Skin cancer is by far the most common cancer in the world. While most cases are cured, the disease is a major health concern because it affects so many people. The incidence of skin cancer has been increasing steadily, although it is not clear why. Some experts believe that the depletion of the ozone level, which normally screens out much of the sun's ultraviolet (UV) radiation, plays a major role. Others blame the growth of a sun-seeking culture worldwide.
If you are concerned that you or a loved one might have skin cancer, read this section to learn more about skin cancer, including the causes and various types of skin cancer. Because malignant skin tumors in time become visible on the skin's surface, skin cancer is one of the only types of cancer that is almost always detectable in its early, curable stages. Checking your skin for symptoms and suspicious changes can help detect skin cancer at its earliest stages. Early detection and diagnosis of skin cancer gives you the greatest chance for successful skin cancer treatment.
You can reduce your risk of skin cancer by limiting or avoiding exposure to ultraviolet (UV) radiation. To learn how, take a look at our prevention guidelines.
Below are common warning signs for the three main types of skin cancer.
Basal cell carcinoma
Squamous cell carcinoma:
Skin cancer is the most common form of cancer. It is the abnormal growth of skin cells and most often develops on skin exposed to the sun, however can also occur on areas of your skin not ordinarily exposed to the sunlight.
There are 3 major types of skin cancer: basal cell carcinoma, squamous cell carcinoma and melanoma.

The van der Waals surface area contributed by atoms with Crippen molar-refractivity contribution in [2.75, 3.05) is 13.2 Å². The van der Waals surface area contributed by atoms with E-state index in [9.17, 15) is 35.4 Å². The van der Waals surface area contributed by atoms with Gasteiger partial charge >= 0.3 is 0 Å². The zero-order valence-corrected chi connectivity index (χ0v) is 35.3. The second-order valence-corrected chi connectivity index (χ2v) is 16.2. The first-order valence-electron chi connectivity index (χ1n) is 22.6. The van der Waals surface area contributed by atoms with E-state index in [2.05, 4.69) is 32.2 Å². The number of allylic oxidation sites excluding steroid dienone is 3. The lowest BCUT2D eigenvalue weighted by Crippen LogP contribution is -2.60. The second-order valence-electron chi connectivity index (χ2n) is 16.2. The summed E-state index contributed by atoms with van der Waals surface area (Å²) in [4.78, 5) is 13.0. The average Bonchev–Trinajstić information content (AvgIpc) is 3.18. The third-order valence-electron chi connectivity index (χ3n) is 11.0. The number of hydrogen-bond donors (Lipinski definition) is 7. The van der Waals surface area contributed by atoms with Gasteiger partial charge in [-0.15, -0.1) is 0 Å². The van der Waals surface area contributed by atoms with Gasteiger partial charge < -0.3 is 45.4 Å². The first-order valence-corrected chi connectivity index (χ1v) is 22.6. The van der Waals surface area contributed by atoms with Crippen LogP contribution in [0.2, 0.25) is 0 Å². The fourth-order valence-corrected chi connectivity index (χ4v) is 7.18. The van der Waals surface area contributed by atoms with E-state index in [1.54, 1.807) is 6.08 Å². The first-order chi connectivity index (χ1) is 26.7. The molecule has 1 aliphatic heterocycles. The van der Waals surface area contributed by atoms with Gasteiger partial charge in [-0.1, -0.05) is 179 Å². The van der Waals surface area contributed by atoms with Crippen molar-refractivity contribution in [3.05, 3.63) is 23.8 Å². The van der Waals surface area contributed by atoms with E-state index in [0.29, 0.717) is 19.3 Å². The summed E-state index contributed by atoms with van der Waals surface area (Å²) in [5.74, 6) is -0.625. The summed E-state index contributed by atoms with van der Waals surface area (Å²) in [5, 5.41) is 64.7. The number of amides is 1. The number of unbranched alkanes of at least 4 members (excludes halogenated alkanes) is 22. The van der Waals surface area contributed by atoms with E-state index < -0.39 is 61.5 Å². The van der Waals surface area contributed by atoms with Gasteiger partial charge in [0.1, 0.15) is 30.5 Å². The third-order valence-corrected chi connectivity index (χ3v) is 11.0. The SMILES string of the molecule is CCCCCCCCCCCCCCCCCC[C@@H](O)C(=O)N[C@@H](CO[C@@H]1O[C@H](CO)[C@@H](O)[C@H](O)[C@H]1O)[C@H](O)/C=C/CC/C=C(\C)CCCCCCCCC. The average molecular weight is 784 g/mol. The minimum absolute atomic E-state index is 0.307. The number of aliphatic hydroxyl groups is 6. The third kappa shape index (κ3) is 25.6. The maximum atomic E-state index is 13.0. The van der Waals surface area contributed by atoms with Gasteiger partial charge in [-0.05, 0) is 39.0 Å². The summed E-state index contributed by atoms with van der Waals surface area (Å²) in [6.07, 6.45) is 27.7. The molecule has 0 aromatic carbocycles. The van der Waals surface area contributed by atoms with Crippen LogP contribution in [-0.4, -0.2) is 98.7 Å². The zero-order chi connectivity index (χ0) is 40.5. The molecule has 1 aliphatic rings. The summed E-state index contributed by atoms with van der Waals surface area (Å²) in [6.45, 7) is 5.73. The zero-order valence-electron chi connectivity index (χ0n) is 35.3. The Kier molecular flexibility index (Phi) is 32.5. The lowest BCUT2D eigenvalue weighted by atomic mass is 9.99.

The risk of skin cancer is much higher for people with light-coloured skin, compared with dark-skinned people. This is due to the protective effect of the skin pigment melanin in people with darker skin. White people with fair skin that freckles or burns easily are at especially high risk. This is one of the reasons for the high skin cancer rate in Australia, where there is intense sunshine and much of the population descends from fair-skinned immigrants from the British Isles. In fact, the Australian Institute of Health and Welfare estimates that two in three Australians will be diagnosed with skin cancer before the age of 70. People with a family history of skin cancer are also at greater risk. In addition, old age increases the risk of developing skin cancer.
Although skin cancer can run in families, the Skin Cancer Foundation claims that most cases of skin cancer develop because of damage caused by ultraviolet (UV) radiation from the sun, which in turn damages the genetic material inside skin cells. Like the sun, tanning booths also emit damaging UV radiation. Cells may then begin to multiply and grow out of control. Basal cell carcinoma and squamous cell carcinoma have been linked to chronic sun exposure, typically in fair-skinned people who spend considerable time outside. Melanoma is associated with infrequent but excessive sun exposure that causes scorching sunburns.
Most skin cancers display symptoms early on. If your doctor suspects skin cancer, he or she will use certain medical tests to determine the cause of the problem. These include:
After skin cancer has been diagnosed, tests are often done to find out if cancer cells have spread within the skin or to other parts of the body. Imaging tests, including positron emission tomography (PET scan) ;computed tomography (CT scan), or magnetic resonance imaging (MRI), may be used to identify metastases (cancer spread) in other parts of the body, such as the lungs, brain, liver, or other organs. This helps to inform treatment options.
Different treatment options are recommended for skin cancer and precancerous skin lesions known as actinic keratoses, depending on the size, type, depth and location of the lesions. For small skin cancers limited to the surface of the skin, treatment beyond an initial skin biopsy that removes the entire growth may not be needed. However, if additional treatment is needed, options may include:
Most skin cancers are preventable. Below are some guidelines to help protect you from skin cancer: